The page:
Formal Methods for Correct Persistent Programming
( 08. Oct – 11. Oct, 2023 )
- Ori Lahav (Tel Aviv University, IL)
- Azalea Raad (Imperial College London, GB)
- Joseph Tassarotti (New York University, US)
- Viktor Vafeiadis (MPI-SWS - Kaiserslautern, DE)
- Michael Gerke (für wissenschaftliche Fragen)
- Simone Schilke (für administrative Fragen)
A common theme of computing applications is the need to persist their data to durable storage. The landscape of durable storage options and requirements, however, has changed significantly in recent years. Novel storage systems, such as non-volatile memory (NVM), combine the performance characteristics of RAM with the durability guarantees of disks, while novel deployment contexts, such as intermittent computing, require durability at a much finer gain because of frequent power failures.
These new characteristics and requirements provide us an opportunity to redesign and improve the performance of the key components of file systems, databases, and other storage systems that must store data durably. Such redesign, however, is by no means easy because many aspects of these novel systems are challenging to use correctly. For instance, NVM writes are made persistent at a much finer granularity than conventional disk writes and in a way that may contradict program order. This requires programmers to carefully structure their software, and failure to do so can leave data in an inconsistent and irrecoverable state if a system crashes.
Formal methods techniques, such as program logics, static analysis, theorem proving, model checking, and fuzzing, can be used to prevent such errors, and have already been applied to verify toy programs with durable storage requirements. However, existing formal methods are not yet able to handle the full complexity and range of uses needed for realistic systems.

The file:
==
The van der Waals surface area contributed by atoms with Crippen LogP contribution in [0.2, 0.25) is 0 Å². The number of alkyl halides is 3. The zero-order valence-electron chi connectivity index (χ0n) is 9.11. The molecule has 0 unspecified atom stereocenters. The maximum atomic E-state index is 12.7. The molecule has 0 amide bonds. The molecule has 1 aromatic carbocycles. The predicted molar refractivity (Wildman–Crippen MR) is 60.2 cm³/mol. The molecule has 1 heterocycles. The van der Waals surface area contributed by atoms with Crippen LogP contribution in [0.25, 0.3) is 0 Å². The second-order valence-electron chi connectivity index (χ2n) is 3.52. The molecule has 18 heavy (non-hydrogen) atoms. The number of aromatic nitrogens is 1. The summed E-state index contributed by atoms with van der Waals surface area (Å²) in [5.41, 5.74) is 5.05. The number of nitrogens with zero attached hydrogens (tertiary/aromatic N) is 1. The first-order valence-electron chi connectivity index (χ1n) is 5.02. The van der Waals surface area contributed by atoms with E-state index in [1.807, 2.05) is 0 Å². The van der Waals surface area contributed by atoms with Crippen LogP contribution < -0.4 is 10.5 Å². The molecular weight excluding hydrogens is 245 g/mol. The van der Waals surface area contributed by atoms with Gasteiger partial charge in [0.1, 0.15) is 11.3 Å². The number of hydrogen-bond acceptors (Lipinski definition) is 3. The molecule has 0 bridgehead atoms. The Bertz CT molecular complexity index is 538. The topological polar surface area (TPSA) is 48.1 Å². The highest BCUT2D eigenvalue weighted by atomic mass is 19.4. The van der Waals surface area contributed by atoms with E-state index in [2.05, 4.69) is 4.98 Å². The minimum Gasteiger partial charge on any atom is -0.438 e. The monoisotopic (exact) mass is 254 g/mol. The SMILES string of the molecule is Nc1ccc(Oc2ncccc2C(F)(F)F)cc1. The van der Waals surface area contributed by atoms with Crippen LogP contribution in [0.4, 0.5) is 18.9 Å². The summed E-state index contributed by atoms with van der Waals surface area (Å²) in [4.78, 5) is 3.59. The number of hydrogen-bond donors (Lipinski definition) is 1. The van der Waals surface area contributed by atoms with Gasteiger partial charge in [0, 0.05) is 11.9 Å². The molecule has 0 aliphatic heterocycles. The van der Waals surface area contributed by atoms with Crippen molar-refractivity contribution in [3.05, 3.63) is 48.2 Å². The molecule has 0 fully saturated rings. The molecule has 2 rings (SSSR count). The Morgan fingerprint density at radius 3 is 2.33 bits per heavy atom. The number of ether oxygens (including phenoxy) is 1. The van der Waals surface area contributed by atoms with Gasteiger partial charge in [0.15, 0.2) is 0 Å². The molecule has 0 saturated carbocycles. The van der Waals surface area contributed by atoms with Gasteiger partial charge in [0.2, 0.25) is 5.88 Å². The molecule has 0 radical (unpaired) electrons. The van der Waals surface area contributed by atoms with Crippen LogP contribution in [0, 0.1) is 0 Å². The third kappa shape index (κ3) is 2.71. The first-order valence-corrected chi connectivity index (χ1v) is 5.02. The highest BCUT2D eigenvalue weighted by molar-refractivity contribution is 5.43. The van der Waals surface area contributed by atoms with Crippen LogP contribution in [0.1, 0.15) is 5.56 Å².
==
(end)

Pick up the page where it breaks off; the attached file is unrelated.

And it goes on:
Building upon recent formal semantic models and frameworks for NVM, this Dagstuhl Seminar will bring together experts in verification, formal methods, programming language semantics, and persistent memory to explore new formal verification techniques for persistent memory. We seek to enable conversations and solutions cutting across different sub-communities in verification (e.g., program logics and model checking) and between different instances of persistency (e.g., non-volatile memory and durable disk storage).
This seminar will cover several concrete research challenges, including:
- How do the recent changes in NVM technology and its deployment affect scientific work in this area?
- How can we relax and generalise the notion of correctness for persistent programs?
- How can we bridge the gap between existing persistency models and those assumed by verification tools?
- What are the trade-offs between expressive, comprehensive and scalable persistency verification techniques?
- How can we import and adapt existing verification techniques from other domains to persistency?
- Dagstuhl-Seminar 21462: Foundations of Persistent Programming (2021-11-14 - 2021-11-17) (Details)
- Distributed / Parallel / and Cluster Computing
- Programming Languages
- formal methods